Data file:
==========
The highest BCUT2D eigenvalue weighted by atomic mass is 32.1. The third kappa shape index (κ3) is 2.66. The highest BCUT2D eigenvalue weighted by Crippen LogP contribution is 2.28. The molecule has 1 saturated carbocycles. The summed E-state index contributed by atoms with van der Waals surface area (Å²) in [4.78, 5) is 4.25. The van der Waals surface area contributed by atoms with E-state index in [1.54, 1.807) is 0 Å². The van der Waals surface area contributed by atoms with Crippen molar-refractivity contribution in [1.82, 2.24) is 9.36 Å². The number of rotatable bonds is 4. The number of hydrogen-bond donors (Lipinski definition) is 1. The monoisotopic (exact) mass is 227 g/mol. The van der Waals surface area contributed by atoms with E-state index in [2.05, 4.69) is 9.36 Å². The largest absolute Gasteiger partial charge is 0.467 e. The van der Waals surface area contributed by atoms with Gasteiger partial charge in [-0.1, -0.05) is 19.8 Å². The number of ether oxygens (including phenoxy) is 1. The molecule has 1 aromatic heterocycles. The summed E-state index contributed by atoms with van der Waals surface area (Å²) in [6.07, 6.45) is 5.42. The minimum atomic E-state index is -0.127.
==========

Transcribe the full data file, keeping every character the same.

The highest BCUT2D eigenvalue weighted by atomic mass is 32.1. The third kappa shape index (κ3) is 2.66. The highest BCUT2D eigenvalue weighted by Crippen LogP contribution is 2.28. The molecule has 1 saturated carbocycles. The summed E-state index contributed by atoms with van der Waals surface area (Å²) in [4.78, 5) is 4.25. The van der Waals surface area contributed by atoms with E-state index in [1.54, 1.807) is 0 Å². The van der Waals surface area contributed by atoms with Crippen molar-refractivity contribution in [1.82, 2.24) is 9.36 Å². The number of rotatable bonds is 4. The number of hydrogen-bond donors (Lipinski definition) is 1. The monoisotopic (exact) mass is 227 g/mol. The van der Waals surface area contributed by atoms with E-state index in [2.05, 4.69) is 9.36 Å². The largest absolute Gasteiger partial charge is 0.467 e. The van der Waals surface area contributed by atoms with Gasteiger partial charge in [-0.1, -0.05) is 19.8 Å². The number of ether oxygens (including phenoxy) is 1. The molecule has 1 aromatic heterocycles. The summed E-state index contributed by atoms with van der Waals surface area (Å²) in [6.07, 6.45) is 5.42. The minimum atomic E-state index is -0.127.